It's hard to believe that Morning Glory Ramblers is the first full-length recording by Norman and Nancy Blake in eight years. Certainly they've been active, from playing on all 47 Down From the Mountain dates, performing on the O Brother, Where Art Thou? and Cold Mountain soundtracks, June Carter Cash's final album, Wildwood Flower, and various other projects. This album, recorded on the soundstage of the Western Jubilee Warehouse in Colorado Springs, is a dynamite setting for the material found here. There are 17 songs in this collection, seven of them traditional melodies, still others so old they've seldom been heard over the last century, a Hank Williams' tune, and a couple by friends of Norman and Nancy's that are so saturated in the deep country, they could have been written decades before.
Blake Shelton veered toward the somnolent on the quite pleasing Bringing Back the Sunshine so it's not entirely surprising its 2016 sequel, If I'm Honest, is a bit crisper and livelier. Some of this brightening in attitude may be due to him lightening his load following a much-publicized 2015 divorce from singer Miranda Lambert – certainly the title suggests it's time for the singer to get down to what's real – but the electronic sheen and good times also feel like a reaction to Shelton sliding too deeply into softness. If If I'm Honest is indeed a divorce album, it's a Back in the High Life, not a Blood on the Tracks: Shelton is seizing the day, embracing his new lease on life with renewed vigor and a new love, who just happens to stop by to sing "Go Ahead and Break My Heart." Gwen Stefani's presence offers a reminder that Shelton stars on the televised singing competition The Voice, and If I'm Honest is targeted more at the mainstream audience attracted by the show than country radio proper.
No, not more Vivaldi Violin Concertos! How can there be any more? Have not decades of scholarships overturned every possible rock to find every possible violin concerto by the composer of The Four Seasons, everybody's perennial favorite? Although the answer is apparently not, that is, in fact, good news: that there are still more lovely, charming, hilarious, touching, and mind-bogglingly difficult Violin Concertos by Vivaldi should warm the hearts and open the wallets of classical music lovers around the world.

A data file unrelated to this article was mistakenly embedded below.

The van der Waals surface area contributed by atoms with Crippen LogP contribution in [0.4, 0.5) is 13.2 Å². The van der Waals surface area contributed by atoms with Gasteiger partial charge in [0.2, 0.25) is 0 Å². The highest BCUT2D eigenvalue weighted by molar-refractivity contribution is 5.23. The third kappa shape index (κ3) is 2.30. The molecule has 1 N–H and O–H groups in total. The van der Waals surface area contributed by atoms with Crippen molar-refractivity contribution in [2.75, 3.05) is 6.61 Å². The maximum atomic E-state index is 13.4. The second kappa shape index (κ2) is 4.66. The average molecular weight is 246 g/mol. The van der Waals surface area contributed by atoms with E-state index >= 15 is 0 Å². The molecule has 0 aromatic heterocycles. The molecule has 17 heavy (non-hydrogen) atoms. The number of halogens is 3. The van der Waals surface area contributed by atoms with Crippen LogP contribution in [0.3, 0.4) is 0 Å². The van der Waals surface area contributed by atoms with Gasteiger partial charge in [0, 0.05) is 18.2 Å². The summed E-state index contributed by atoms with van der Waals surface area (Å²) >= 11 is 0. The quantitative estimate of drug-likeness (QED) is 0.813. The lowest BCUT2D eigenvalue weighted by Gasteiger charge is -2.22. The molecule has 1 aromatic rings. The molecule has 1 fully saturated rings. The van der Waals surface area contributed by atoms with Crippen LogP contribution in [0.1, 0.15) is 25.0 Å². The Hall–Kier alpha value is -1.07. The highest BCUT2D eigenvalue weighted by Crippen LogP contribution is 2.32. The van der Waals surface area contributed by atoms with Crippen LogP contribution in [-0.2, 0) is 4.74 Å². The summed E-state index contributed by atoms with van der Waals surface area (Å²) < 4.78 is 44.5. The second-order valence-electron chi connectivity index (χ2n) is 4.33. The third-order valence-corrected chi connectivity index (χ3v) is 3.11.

Tasmin Little's 2013 release on Chandos is an exploration of lush and lyrical music for violin and orchestra, composed by the leading British composers of the early 20th century, and it is an album of remarkable depth and beauty. Opening the program is the Concerto for violin & orchestra by E.J. Moeran, which sets the mood for the disc with its long-breathed, melancholy lines and pastoral atmosphere. While this is a technically challenging work that shows Little to her best advantage as a virtuoso, listeners may come away from the piece recalling its sweet ambience more than its flashiness. The same could also be said for Frederick Delius' Légende, Gustav Holst's A Song of the Night, and Ralph Vaughan Williams' The Lark Ascending, all three of which provide tests for the violinist's skills, yet are filled with such gorgeous music that listeners may only remember the general opulence of the scores. Also included are premiere recordings of Roger Turner's arrangements of Edward Elgar's Chanson de matin, Chanson de nuit, and Salut d'amour, which in orchestration, mood, and style fit the rest of the album nicely.